You don't want to go overboard with your moisturiser! Depending on your skin and the size of your face (you may laugh but some of us have larger faces than others), a pea sized amount should be sufficient for the face and neck, especially if it's a clinical brand. Choosing clinical over high street means you're more likely to get products that fully penetrate the skin and have more potent ingredients. You don't want to be left feeling greasy after applying moisturiser - you want just enough to cover the skin and provide adequate hydration.


This category is key! Not only because many people so often get it wrong but because SPF is about protection. Not applying enough product can be damaging to the skin and if you aren't applying the correct amount, you won't be getting the level of protection stated on the bottle.

Most of the advice on Pinterest graphics suggests a grape sized amount of SPF. Not only is this wrong, it’s dangerous.

Whilst on the face of it you could say that a grape would suffice for the face and neck, skin cancer specialists recommend a heaped teaspoon for the face, neck and upper chest area. This needs to be really worked into the skin and where possible, reapplied every few hours.

For your body, a tablespoon per limb is the recommended quantity. A tablespoon. One for each arm and each leg. If you follow the ‘grape’ advice you are most certainly setting yourself up for one hell of a sunburn, and nobody wants that!

Shampoo & Conditioner

Now, whilst it's widely disputed about how much product is recommended for your hair care, each person has their preferred way of washing their hair. Most of us are using way too much shampoo - I use roughly the size of a 10p. It is then recommended that you emulsify the product in your hands before applying it to your hair, concentrating on the roots. If necessary, add more water for a richer lather. In most cases, there is no need for additional product.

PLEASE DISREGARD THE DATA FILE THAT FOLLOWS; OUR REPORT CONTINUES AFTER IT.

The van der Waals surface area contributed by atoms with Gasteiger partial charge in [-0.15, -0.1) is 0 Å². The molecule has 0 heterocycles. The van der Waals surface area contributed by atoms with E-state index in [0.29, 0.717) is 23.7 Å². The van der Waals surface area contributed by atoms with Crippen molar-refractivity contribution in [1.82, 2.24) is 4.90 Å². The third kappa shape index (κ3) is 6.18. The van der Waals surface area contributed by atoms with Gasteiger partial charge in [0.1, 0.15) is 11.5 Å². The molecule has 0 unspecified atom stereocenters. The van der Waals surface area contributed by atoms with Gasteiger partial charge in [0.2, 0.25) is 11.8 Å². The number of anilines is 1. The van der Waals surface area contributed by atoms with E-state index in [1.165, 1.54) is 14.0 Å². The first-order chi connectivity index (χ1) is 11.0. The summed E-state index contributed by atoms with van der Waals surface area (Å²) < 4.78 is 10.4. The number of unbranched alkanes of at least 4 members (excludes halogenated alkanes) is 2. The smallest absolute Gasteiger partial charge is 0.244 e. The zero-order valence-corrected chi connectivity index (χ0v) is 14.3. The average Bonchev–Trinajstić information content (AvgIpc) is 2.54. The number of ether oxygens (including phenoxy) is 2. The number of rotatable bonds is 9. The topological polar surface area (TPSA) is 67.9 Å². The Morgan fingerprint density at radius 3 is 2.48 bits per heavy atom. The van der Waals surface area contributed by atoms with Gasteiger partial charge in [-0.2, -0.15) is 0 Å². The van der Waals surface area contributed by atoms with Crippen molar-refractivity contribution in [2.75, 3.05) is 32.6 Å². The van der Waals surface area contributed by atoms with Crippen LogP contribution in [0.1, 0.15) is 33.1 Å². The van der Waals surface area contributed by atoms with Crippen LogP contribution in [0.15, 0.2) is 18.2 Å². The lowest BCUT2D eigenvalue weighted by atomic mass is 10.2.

One important thing to note, however, is that shampoo cleanses not only your hair, but your scalp, whilst conditioner not only acts as a moisturiser for your hair, it soothes and repairs the balance of your scalp. To only use shampoo on your roots/scalp and conditioner on the ends of your hair leaves the hair unbalanced and very prone to static! So make sure you use your conditioner throughout the full lengths of your hair and across the scalp. I always recommend my clients do a thorough condition prior to any hair appointment as without it, the static is a nightmare!

I hope this has aided in dispelling some myths surrounding how much product we really should be using and you can start getting to grips with your skincare. The truth is that with varying consistencies, textures and thickness across all formulas, it’s impossible to have a one-rule-fits-all approach, so do use your discretion when working with your individual products. If you want to make sure you’re getting the most out of your product, these are the general guidelines that can (and should) be followed, tweaking slightly where necessary.


Image 1 - Pexels, Andrea Piacquadio

Image 2 - Pexels,

Image 3 - Pexels,

Image 4 - Pexels,

Image 5 - Pexels,



The views expressed on this site are the author’s own and are provided for informational purposes only. The author makes no warranties about the suitability of any product or treatment referenced or reviewed here for any person other than herself and any reliance placed on these reviews or references by you is done so solely at your own risk. Nothing on this site shall be construed as providing dermatological, medical or other such advice and you are always advised to seek the advice of a suitable professional should you have any such concerns.

I happily recommend products through my blog and this has become a key component of my Blog and Instagram channels. Any recommendation is based on personal experience – or the trusted experience of a tester/colleague – but everyone’s skin is different and something that works for me may not necessarily work for you in the same way. This also applies to allergic reactions. It is impossible to anticipate allergies and therefore I am not liable should any irritation or allergic reaction occur. Please use product recommendations at your own discretion and risk.